tranquileye has brought out an old classic that maybe should be revisited in these times of new blogs popping up every minute:
N. Y. Times' "It Isn't Just Big Brother Who Is Watching"-article deals with employees getting fired because of their employers' opinion of the contents on their personal websites:
After six weeks on the job, Barrett was dismissed. "The owner told me that two of my female co-workers read my fiction, got scared, shared it with their husbands and then went to my boss and said, 'Either he goes or we go,'" Barrett said. "They thought the character in the stories was me."Quite shocking really. Maybe NZ Bear is doing the right thing by keeping his identity well-hidden:
Now Barrett, a specialist in new media, stocks groceries on the night shift for $8 an hour, with no benefits. His former employer declined to comment.
And though there hardly seems to be a national epidemic of people losing their jobs over their home pages, Cameron Barrett is not the only person in this situation. Workers in Virginia, Texas and California said they had been dismissed or disciplined for the content of their Web pages, even though the pages are maintained with their own computers, time and money. Others said they had been ordered to modify their pages.
Is N.Z. Bear your real name?Add his employer to that list of people he doesn't want on his doorstep...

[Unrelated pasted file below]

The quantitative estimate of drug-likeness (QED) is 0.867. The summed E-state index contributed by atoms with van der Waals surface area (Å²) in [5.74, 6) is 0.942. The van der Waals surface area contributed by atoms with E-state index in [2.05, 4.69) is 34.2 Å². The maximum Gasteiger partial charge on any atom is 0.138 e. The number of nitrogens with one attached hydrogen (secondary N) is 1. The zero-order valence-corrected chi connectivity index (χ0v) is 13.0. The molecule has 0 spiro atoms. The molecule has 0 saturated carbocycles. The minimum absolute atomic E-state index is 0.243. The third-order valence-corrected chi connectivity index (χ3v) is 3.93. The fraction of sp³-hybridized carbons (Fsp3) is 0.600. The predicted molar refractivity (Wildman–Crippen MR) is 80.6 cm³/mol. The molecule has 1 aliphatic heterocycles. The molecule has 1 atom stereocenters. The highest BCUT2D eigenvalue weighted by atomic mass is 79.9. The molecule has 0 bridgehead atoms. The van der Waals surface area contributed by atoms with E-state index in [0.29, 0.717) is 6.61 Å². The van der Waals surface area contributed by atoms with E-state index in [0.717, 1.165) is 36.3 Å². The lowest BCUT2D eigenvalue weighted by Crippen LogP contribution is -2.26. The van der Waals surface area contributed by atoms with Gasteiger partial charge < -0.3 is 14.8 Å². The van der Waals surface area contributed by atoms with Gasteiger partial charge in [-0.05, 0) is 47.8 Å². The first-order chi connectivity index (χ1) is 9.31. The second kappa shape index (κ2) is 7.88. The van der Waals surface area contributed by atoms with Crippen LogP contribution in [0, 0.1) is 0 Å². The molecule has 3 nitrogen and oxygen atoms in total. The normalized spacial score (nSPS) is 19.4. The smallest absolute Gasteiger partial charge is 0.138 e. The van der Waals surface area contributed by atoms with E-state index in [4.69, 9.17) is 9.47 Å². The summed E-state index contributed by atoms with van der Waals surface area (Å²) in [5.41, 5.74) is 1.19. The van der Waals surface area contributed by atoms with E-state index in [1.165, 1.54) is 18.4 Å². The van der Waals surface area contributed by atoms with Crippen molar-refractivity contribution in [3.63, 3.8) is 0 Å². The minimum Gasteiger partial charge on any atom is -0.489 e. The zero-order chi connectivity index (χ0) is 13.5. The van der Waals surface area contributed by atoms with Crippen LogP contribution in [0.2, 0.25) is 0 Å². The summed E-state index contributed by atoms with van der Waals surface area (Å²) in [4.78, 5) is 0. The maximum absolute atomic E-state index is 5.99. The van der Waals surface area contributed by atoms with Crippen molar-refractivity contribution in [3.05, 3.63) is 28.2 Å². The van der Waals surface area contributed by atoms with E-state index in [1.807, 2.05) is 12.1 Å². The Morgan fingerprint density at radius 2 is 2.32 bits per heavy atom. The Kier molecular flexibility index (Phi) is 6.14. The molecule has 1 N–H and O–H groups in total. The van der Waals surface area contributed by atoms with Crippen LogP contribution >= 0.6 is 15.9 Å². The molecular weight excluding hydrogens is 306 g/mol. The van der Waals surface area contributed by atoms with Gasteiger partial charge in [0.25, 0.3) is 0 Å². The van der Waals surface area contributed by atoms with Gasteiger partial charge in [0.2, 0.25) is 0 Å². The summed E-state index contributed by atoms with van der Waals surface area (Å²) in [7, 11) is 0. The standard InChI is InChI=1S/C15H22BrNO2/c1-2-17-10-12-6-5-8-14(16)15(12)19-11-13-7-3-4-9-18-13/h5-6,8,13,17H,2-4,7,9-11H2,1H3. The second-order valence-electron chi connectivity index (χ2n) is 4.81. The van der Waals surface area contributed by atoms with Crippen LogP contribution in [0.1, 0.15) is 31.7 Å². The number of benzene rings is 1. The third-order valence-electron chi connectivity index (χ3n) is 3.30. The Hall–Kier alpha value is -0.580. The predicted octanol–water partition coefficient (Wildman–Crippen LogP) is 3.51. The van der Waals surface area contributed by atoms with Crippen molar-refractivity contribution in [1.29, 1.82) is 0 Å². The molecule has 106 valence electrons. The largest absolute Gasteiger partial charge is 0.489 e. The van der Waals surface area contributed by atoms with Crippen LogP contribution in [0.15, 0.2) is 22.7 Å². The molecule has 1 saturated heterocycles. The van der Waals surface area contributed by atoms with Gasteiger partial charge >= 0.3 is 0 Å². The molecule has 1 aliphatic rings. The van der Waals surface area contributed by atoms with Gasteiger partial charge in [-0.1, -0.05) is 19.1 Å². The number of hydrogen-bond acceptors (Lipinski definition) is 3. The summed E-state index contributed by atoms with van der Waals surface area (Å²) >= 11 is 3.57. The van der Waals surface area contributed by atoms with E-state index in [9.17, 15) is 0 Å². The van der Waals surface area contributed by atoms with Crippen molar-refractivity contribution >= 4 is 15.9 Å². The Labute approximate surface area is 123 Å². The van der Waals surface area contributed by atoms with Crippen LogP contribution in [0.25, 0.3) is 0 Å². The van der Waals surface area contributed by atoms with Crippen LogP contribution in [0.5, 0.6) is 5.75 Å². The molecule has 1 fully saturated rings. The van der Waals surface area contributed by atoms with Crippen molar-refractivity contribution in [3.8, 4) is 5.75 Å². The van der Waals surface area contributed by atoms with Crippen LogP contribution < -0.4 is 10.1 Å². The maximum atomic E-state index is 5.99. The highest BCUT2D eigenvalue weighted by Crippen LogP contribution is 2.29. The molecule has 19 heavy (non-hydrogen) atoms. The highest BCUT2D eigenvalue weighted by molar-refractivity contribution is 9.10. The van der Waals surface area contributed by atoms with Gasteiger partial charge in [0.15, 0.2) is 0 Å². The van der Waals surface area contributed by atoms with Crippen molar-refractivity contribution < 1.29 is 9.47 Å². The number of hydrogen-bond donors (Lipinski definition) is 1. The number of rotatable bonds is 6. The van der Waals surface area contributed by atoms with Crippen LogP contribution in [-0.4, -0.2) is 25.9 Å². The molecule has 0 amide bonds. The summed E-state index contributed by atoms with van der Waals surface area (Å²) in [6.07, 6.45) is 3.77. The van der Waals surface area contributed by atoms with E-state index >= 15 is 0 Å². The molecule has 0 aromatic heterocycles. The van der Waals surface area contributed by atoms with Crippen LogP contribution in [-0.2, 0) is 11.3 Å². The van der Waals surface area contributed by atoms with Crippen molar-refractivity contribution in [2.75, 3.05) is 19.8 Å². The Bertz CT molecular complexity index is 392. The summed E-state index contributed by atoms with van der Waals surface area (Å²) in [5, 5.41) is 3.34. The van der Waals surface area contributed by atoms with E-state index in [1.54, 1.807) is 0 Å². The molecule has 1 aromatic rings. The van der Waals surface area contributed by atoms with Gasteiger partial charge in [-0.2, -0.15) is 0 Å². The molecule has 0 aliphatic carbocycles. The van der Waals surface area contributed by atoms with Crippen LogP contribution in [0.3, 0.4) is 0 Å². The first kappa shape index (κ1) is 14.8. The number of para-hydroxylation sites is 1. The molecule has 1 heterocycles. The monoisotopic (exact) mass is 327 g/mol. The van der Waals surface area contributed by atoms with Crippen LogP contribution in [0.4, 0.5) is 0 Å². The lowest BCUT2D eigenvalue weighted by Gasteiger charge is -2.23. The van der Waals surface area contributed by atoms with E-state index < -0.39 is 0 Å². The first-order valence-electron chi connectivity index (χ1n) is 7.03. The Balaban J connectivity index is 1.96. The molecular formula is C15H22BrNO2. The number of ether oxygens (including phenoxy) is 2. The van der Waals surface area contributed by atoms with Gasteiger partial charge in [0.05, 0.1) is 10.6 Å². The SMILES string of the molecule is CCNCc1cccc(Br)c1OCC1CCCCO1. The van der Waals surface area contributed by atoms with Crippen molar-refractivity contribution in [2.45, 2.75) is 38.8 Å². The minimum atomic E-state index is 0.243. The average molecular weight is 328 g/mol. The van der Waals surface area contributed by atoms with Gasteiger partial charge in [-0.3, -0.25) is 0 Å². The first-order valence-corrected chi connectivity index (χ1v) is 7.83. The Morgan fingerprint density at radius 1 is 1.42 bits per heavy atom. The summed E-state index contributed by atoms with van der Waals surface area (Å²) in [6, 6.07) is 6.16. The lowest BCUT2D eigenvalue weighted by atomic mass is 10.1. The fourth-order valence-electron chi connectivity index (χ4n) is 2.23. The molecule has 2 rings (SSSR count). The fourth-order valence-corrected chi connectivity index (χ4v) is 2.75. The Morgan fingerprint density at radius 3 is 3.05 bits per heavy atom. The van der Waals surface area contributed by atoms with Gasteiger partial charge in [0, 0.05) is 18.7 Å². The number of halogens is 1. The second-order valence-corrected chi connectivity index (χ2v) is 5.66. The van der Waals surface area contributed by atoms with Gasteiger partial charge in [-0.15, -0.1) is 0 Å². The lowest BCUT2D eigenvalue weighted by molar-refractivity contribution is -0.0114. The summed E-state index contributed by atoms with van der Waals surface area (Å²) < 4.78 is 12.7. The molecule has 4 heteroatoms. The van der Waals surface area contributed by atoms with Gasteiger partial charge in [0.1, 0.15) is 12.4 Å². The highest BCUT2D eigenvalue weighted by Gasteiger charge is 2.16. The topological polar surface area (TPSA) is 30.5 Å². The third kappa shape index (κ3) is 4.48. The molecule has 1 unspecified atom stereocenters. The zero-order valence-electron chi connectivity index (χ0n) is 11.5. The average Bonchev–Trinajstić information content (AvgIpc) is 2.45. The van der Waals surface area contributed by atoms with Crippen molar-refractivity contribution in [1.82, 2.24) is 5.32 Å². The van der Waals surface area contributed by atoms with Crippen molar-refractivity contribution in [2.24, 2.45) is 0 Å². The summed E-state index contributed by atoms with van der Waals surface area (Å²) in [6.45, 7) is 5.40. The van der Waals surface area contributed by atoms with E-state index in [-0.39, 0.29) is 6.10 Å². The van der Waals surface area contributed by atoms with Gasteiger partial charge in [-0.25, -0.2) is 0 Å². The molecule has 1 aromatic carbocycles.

No. It is indeed an alias.
Why the alias, coward? Are you chicken?
Well, yes and no. I don't particularly care if I potentially endanger myself by pissing off wackos. (And if I am not pissing off any wackos, I'm not accomplishing my goals for the site). However, I do have family, and they have the same name as I do. And so I'm uncomfortable with the possibility that, remote as it may be, some wacko might decide to show up on my doorstep and harass anyone I hold dear. And so, an alias.
Update: Now employers also have the possibility to snoop into your personal email messages if you use services like Yahoo or Hotmail:
David Sobel, general counsel of the Electronic Privacy Information Center, equated private Web-based e-mail account with an employee receiving a personal letter through the company mailroom. The contents of such a letter are protected by U.S. mail regulations.
“The question is: Is there a reasonable expectation of privacy? I would argue that if a company.com account is provided to me for company business, I can assume it might be subject to monitoring ... but if I take additional step to set up a Hotmail account that I occasionally access from my desktop at work, I think that could be construed as an expression of an expectation of privacy.”
Nevertheless, the spyware makers generally argue that employers have the right to observe anything that happens on company-owned computers.
Anders Jacobsen |